Brian Milner is a “a senior economics writer and global markets columnist” at Canada’s largest and arguably most highly respected newspaper, the Globe and Mail. Milner doesn’t understand what economists mean by the word “efficient,” doesn’t understand the elements of the efficient markets hypothesis (EMH), and, worst, uncritically repeats nonsense from David Orrell, whose awful anti-scientific screed I reviewed here. Why oh why, as Brad DeLong likes to say, can’t we have a better press corps?
Yesterday Milner wrote a piece titled “Why `efficient markets’ are merely wishful thinking.” The first half consists of an argument that austerity measures in Europe have been harmful. Then it goes off the rails: there’s a jarring segue, starting with the claim that austerity measures somehow show “how hard it can be to kill off a bad idea in the world of economics,” into an interview with Orrell centred on the EMH and Orrell’s belief that economists believe markets are perfect, which “provides a defence for stratospheric CEO salaries and widening income inequalities.”
It took me three reads to figure out how Milner thinks the first and second half of his article fit together: Milner isn’t aware that “efficient” markets in the sense of the EMH is not the same as “efficient” in the more common Pareto sense (which itself doesn’t imply laissez faire policy, but I digress). Milner proceeds to repeat Orrell’s brutal misunderstanding of the EMH as implying “the only time natural market efficiency is seriously threatened is when heavy-handed governments meddle in the process.” Which is apparently something economists think because “that’s the perfect theory for the 1 per cent”—recall Orrell thinks academic economics is a “a giant global conspiracy” to enrich autocrats.
Is it true that financial economics takes the EMH as sacrosanct, never challenging it empirically due its beauty and/or its alleged ability to further the interests of rich people? Of course not. Finance folks have spent the last four decades writing thousands of empirical papers studying aspects of efficient markets hypotheses—note the plural, neither Orrell nor Milner seem to be aware that the hypothesis comes in flavours other than its strong form. No one takes the strong form as empirically viable (“Since there are surely positive information and trading costs, the extreme version of the market efficiency hypothesis is surely false,” Eugene frickin’ Fama, 1991). Extensive empirical evidence in mainstream journals documents when and how prices violate the weak form of the EMH, see for example Lin and Brooks (2010). On the other hand, it empirically well-documented that the weak version is a good enough approximation that investors can’t exploit violations to systematically beat the market, and I am not aware of anyone, including serious critics of mainstream economics, who doubts that.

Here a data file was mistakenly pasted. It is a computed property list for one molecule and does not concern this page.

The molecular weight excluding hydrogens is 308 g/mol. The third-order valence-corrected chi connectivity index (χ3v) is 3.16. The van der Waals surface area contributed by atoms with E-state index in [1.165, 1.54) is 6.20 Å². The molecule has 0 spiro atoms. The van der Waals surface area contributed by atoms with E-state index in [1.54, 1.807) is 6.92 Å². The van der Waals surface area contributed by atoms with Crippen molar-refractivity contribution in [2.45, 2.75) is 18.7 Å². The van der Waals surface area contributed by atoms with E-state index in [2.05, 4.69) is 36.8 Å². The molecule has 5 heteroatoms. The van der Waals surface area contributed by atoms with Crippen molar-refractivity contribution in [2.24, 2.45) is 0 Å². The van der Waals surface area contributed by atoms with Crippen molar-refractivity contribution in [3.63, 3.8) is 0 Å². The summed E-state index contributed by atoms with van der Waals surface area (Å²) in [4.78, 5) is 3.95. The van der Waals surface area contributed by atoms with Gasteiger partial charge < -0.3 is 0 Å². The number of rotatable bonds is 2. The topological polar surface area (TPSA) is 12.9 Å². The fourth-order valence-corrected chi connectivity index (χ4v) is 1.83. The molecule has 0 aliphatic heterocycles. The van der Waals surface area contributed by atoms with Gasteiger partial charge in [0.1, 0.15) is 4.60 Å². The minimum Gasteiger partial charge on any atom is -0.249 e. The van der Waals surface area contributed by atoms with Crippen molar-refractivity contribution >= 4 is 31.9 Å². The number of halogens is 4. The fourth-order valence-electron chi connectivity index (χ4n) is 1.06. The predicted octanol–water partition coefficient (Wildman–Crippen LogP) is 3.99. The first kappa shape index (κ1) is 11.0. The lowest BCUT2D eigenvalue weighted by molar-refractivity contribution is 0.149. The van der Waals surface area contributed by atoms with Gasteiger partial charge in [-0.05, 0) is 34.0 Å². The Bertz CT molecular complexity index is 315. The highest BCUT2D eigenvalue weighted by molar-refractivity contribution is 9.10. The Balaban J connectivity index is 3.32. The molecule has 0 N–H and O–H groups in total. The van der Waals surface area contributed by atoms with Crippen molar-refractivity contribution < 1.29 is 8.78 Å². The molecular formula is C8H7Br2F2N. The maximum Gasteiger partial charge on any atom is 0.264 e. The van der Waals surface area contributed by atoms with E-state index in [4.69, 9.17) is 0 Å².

On Milner’s repetition of Orrell’s claim that economists ignore income inequality: There is a vast literature in mainstream economics on the causes and consequences of income inequality. Economists do not ignore income inequality, or labor market outcomes more generally—we actually have a whole field obscurely called “labor economics” focused on such phenomena!
Milner thinks it’s hard to kill a bad idea in the world of economics. He should consider how hard it is to kill a bad idea—the idea that economists think markets are invariably perfect—in the world of ill-informed economics journalism.